Email: darkblogules at yahoo dot com
All email will be assumed to be for publication unless otherwise requested.
What's in the banner?
Friday, June 21, 2002
September 11 and the Ecstasy of the Left
On the way to work on September 12, I bought the local newspapers: the Sydney Morning Herald, The Australian, and the Sydney Daily Telegraph.
The SMH, especially, and also The Australian, carried letters turgid with schadenfreude. The US deserved the attacks, they said, for its crimes throughout the history of time (as one Australian put it).
I had to put the papers aside for several days. I kept buying them, and peeking into the letters section, then had to put them away again. (I just bought them for the pictures...)
But in my brief readings the one thing I read over and over again was that we didn't understand, we had to be made to understand, etc etc etc. I felt bad. I figured I ought to at least make an effort to understand what it was we didn't understand. So I finally sat down and read through the letters.
The writers each had a specific (and yet rather vague) beef with the US. Some of them thought we had interfered too much. Others thought we interefered too little. Some thought we had foisted our soulless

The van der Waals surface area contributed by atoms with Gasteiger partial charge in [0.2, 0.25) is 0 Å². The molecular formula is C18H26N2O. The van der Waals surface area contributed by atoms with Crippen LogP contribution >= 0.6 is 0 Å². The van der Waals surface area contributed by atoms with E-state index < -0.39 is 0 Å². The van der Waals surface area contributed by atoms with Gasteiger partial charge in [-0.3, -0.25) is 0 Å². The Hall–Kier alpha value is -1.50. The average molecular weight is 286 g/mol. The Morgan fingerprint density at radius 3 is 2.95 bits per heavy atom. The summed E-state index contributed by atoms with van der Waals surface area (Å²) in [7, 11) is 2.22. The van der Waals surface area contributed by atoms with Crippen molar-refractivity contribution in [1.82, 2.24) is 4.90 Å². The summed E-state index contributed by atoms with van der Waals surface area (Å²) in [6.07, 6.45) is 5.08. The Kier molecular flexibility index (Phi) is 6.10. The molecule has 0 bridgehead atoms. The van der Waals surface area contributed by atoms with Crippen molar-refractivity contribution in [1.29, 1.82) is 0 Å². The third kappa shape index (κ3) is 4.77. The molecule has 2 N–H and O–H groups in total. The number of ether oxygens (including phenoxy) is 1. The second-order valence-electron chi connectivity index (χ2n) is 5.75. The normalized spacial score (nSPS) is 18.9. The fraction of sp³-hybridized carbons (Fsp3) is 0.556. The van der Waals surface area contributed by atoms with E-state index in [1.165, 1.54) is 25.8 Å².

materialist culture on poor, defenseless countries. Others thought we were uninterested in improving the material lot of poor, defenseless countries.
Taken as a whole, this is what they demanded we do:
That we succor oppressed peoples everywhere---but stay out of the internal affairs of other nations.
That we use our considerable military might to force ancient, implacable enemies to sit down and work for peace---but not if anybody gets hurt.
And when military force is inappropriate, we should use our economic power toward this goal---so long as no one suffers for it.
We must also use this economic power to lift nations up from poverty---but don't go imposing our dirty capitalism.
And we must teach the ignorant of the world---but don't go foisting our sick culture on anyone.
We are expected to have the strength, the will, and the compassion to act ---yet not the hubris that imagines we know how to act.
I've written this essay a dozen times since 9/11. I've ended it on a note that fit my mood at the time---bewildered, frustrated, sarcastic. But after all these months, I've finally settled on one mood:
Collectively and severally.
(By the way, for a---sometimes---more intellectual response to the same stimulus, check out
Blaming Ourselves: September 11 and the Agony of the Left.
I confess to not having read the whole thing yet. Blokey Aussie Mate Tim Blair wrote a section of the book, in which he guesses the occupations of the letter writers. It makes everything clear.)